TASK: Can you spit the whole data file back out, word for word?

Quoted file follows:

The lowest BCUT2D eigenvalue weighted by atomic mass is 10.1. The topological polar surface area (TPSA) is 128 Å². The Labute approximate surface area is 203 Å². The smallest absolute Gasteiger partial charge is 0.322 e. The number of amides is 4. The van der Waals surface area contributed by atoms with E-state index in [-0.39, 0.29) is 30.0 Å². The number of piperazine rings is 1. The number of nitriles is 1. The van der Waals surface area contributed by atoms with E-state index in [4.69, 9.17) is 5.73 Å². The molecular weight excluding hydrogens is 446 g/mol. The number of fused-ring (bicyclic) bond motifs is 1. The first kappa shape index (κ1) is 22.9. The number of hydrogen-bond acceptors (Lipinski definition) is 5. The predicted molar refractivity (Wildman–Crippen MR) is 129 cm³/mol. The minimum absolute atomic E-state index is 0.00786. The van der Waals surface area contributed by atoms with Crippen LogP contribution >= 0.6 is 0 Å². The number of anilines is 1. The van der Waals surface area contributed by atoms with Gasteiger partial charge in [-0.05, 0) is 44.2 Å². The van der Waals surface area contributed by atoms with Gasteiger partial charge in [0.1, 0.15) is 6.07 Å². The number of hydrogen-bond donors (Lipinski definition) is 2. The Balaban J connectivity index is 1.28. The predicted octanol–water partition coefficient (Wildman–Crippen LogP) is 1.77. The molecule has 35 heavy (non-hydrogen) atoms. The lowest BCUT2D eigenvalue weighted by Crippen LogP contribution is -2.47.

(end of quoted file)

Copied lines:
The lowest BCUT2D eigenvalue weighted by atomic mass is 10.1. The topological polar surface area (TPSA) is 128 Å². The Labute approximate surface area is 203 Å². The smallest absolute Gasteiger partial charge is 0.322 e. The number of amides is 4. The van der Waals surface area contributed by atoms with E-state index in [-0.39, 0.29) is 30.0 Å². The number of piperazine rings is 1. The number of nitriles is 1. The van der Waals surface area contributed by atoms with E-state index in [4.69, 9.17) is 5.73 Å². The molecular weight excluding hydrogens is 446 g/mol. The number of fused-ring (bicyclic) bond motifs is 1. The first kappa shape index (κ1) is 22.9. The number of hydrogen-bond acceptors (Lipinski definition) is 5. The predicted molar refractivity (Wildman–Crippen MR) is 129 cm³/mol. The minimum absolute atomic E-state index is 0.00786. The van der Waals surface area contributed by atoms with Crippen LogP contribution >= 0.6 is 0 Å². The number of anilines is 1. The van der Waals surface area contributed by atoms with Gasteiger partial charge in [-0.05, 0) is 44.2 Å². The van der Waals surface area contributed by atoms with Gasteiger partial charge in [0.1, 0.15) is 6.07 Å². The number of hydrogen-bond donors (Lipinski definition) is 2. The Balaban J connectivity index is 1.28. The predicted octanol–water partition coefficient (Wildman–Crippen LogP) is 1.77. The molecule has 35 heavy (non-hydrogen) atoms. The lowest BCUT2D eigenvalue weighted by Crippen LogP contribution is -2.47.